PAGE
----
first_imgThe triumph caps a remarkable first season for manager Hansi Flick who only took charge of the Bavarians in November following the sacking of Nico Kovac.PSG remain in search of that elusive triumph in this competition and will end the night bitterly disappointed at the defeat but also at themselves for failing to grab the opportunity to announce themselves as true European heavyweights.The encounter had been billed as one with the potential for fireworks with PSG’s feared frontline of Neymar, Kylian Mbappe and Angel Di Maria paired against Bayern’s ruthlessly efficient team and one-man goal machine Robert Lewandowski.While the deluge of goals failed to materialise, mainly due to the brilliance of Bayern goalkeeper Manuel Neuer, the encounter was no less entertaining.Bayern’s high defensive line had been exposed in previous games and with the pace and trickery of PSG’s attack, it was only a matter of when the French team will find opportunities. The opportunities did come but when they did, PSG were thwarted by a combination of Neuer’s brilliance and poor finishing from their usually reliable front line with Mbappe guilty of the most egregious miss in the first half.And as Bayern have shown throughout the tournament, opponents’ profligacy tend to be punished ruthlessly and when Coman guided Kimmich’s cross beyond Kaylor Navas, the outcome was never in doubt.RelatedThe Big Seven Matches This WeekendFebruary 23, 2018In “England”Champions League: Manchester United, PSG to Face Disciplinary Action From UEFAFebruary 14, 2019In “UEFA”The Big Seven Matches This WeekendJanuary 26, 2018In “England” Bayern Munich have won the Champions League for a sixth time, edging Paris St-Germain in thrilling final in Cologne.French winger Kingsley Conan who stared his career at PSG scored the only goal in the 59th minute, heading home Joshua Kimmich’s precise cross.Victory means Bayern end the season with a treble – the second in their history – having won the Bundesliga and DFB Pokal.They also became the only team to win every Champions League game in a season, winning all eleven of their games in the competition.last_img read more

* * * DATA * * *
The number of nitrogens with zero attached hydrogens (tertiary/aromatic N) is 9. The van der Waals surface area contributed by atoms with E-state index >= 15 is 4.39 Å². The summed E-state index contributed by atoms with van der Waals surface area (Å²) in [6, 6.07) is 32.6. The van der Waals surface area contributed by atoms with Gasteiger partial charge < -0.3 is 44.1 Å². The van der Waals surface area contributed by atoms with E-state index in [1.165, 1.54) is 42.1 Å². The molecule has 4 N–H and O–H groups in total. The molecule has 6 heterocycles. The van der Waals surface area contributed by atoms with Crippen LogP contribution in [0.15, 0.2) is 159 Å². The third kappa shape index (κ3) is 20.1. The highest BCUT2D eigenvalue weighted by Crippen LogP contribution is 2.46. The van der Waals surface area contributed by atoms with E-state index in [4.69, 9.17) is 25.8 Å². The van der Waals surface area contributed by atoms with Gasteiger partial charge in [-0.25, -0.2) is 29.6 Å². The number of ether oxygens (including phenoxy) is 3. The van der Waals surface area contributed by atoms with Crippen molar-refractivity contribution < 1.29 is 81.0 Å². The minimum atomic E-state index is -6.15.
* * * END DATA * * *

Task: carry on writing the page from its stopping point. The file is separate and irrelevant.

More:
Varsity sports calendar

first_imgThe following are game schedules of area sports teams for Friday, Jan. 9 – Thursday, Jan. 15.Friday, Jan. 9Boys BasketballOwen-Withee at Marshfield Columbus Catholic, 7:30 p.m. (Radio: WOSQ-FM 92.3 and wdlbwosq.com)Marshfield at Merrill, 7:30 p.m. (Radio: WDLB-AM 1450 and wdlbwosq.com)Colby at Spencer, 7:30 p.m.Boys HockeyMarshfield at West Salem, 7 p.m.Girls BasketballMerrill at Marshfield, 7:30 p.m.Stratford at Marathon, 7:30 p.m.Auburndale at Northland Lutheran, 7:30 p.m.Girls HockeyMedford at Marshfield, 7 p.m.Saturday, Jan. 10Girls HockeyStoughton at Marshfield, 12:30 p.m. (at Marshfield Ice Arena) (Radio: WDLB-AM 1450 and wdlbwosq.com)GymnasticsMarshfield at Wisconsin Rapids Invitational, 11 a.m.Junior College Men’s BasketballUW-Marshfield/Wood County at UW-Washington County (West Bend), 2 p.m.WrestlingAuburndale, Stratford at D.C. Everest Invitational, 9 a.m.Spencer at Merrill Invitational, 9 a.m.Marshfield at New Richmond Invitational, 9:30 a.m.Monday, Jan. 12Boys BasketballNeillsville at Marshfield Columbus Catholic, 7:30 p.m. (Radio: WDLB-AM 1450 and wdlbwosq.com)Boys SwimmingLa Crosse Logan at Marshfield, 5:30 p.m.Girls HockeyStevens Point-Wisconsin Rapids at Marshfield, 5 p.m. (at Marshfield Ice Arena)Junior College Women’s BasketballUW-Marshfield/Wood County at Fox Valley Tech (Appleton), 6 p.m.Tuesday, Jan. 13Boys BasketballAuburndale at Northland Lutheran, 7:30 p.m.Stratford at Marathon, 7:30 p.m.D.C. Everest at Marshfield, 7:30 p.m.Boys HockeyMarshfield at Wausau East, 7 p.m. (at Marathon Park)Girls BasketballGilman at Marshfield Columbus Catholic, 7:30 p.m.Spencer at Greenwood, 7:30 p.m.Tomah at Stratford, 7:30 p.m.Marshfield at D.C. Everest, 7:30 p.m. (Radio: WDLB-AM 1450 and wdlbwosq.com)WrestlingSpencer at Stanley-Boyd/Thorp/Owen-Withee, 7:15 p.m. (at Stanley-Boyd)Wednesday, Jan. 14Junior College Women’s BasketballUW-Marshfield/Wood County at UW-Fox Valley (Menasha), 5:30 p.m.Thursday, Jan. 15Boys BasketballSpencer at Marshfield Columbus Catholic, 7:30 p.m.Boys HockeyWausau West at Marshfield, 7 p.m. (Marshfield Ice Arena)Girls BasketballAuburndale at Wausau Newman Catholic, 7:30 p.m.Stratford at Northland Lutheran, 7:30 p.m.GymnasticsBaraboo at Marshfield, 5:45 p.m.Junior College Women’s BasketballUW-Marinette at UW-Marshfield/Wood County, 6 p.m.WrestlingAthens at Auburndale, 7 p.m.Eau Claire Regis at Spencer, 7:15 p.m.Marshfield at Merrill, 7 p.m.last_img read more